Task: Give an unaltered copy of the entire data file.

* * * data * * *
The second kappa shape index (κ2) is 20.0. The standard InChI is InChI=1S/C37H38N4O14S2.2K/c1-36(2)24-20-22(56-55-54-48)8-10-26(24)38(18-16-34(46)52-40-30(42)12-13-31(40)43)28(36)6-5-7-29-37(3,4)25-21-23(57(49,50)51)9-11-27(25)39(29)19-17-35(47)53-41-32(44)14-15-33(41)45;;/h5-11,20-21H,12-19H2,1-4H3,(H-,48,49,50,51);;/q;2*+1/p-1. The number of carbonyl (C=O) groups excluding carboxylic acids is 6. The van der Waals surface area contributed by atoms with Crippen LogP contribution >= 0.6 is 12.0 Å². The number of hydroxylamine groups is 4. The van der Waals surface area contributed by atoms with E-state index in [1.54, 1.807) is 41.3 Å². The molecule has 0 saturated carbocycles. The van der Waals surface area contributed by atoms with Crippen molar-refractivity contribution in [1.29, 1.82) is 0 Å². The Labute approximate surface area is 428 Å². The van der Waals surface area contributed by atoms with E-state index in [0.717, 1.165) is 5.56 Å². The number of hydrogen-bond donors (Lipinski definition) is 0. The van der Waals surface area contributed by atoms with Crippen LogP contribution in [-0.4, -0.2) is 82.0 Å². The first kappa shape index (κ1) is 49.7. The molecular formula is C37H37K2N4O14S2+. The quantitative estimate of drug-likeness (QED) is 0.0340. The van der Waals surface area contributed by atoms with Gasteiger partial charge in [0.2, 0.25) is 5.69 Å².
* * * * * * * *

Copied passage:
The second kappa shape index (κ2) is 20.0. The standard InChI is InChI=1S/C37H38N4O14S2.2K/c1-36(2)24-20-22(56-55-54-48)8-10-26(24)38(18-16-34(46)52-40-30(42)12-13-31(40)43)28(36)6-5-7-29-37(3,4)25-21-23(57(49,50)51)9-11-27(25)39(29)19-17-35(47)53-41-32(44)14-15-33(41)45;;/h5-11,20-21H,12-19H2,1-4H3,(H-,48,49,50,51);;/q;2*+1/p-1. The number of carbonyl (C=O) groups excluding carboxylic acids is 6. The van der Waals surface area contributed by atoms with Crippen LogP contribution >= 0.6 is 12.0 Å². The number of hydroxylamine groups is 4. The van der Waals surface area contributed by atoms with E-state index in [1.54, 1.807) is 41.3 Å². The molecule has 0 saturated carbocycles. The van der Waals surface area contributed by atoms with Crippen molar-refractivity contribution in [1.29, 1.82) is 0 Å². The Labute approximate surface area is 428 Å². The van der Waals surface area contributed by atoms with E-state index in [0.717, 1.165) is 5.56 Å². The number of hydrogen-bond donors (Lipinski definition) is 0. The van der Waals surface area contributed by atoms with Crippen LogP contribution in [-0.4, -0.2) is 82.0 Å². The first kappa shape index (κ1) is 49.7. The molecular formula is C37H37K2N4O14S2+. The quantitative estimate of drug-likeness (QED) is 0.0340. The van der Waals surface area contributed by atoms with Gasteiger partial charge in [0.2, 0.25) is 5.69 Å².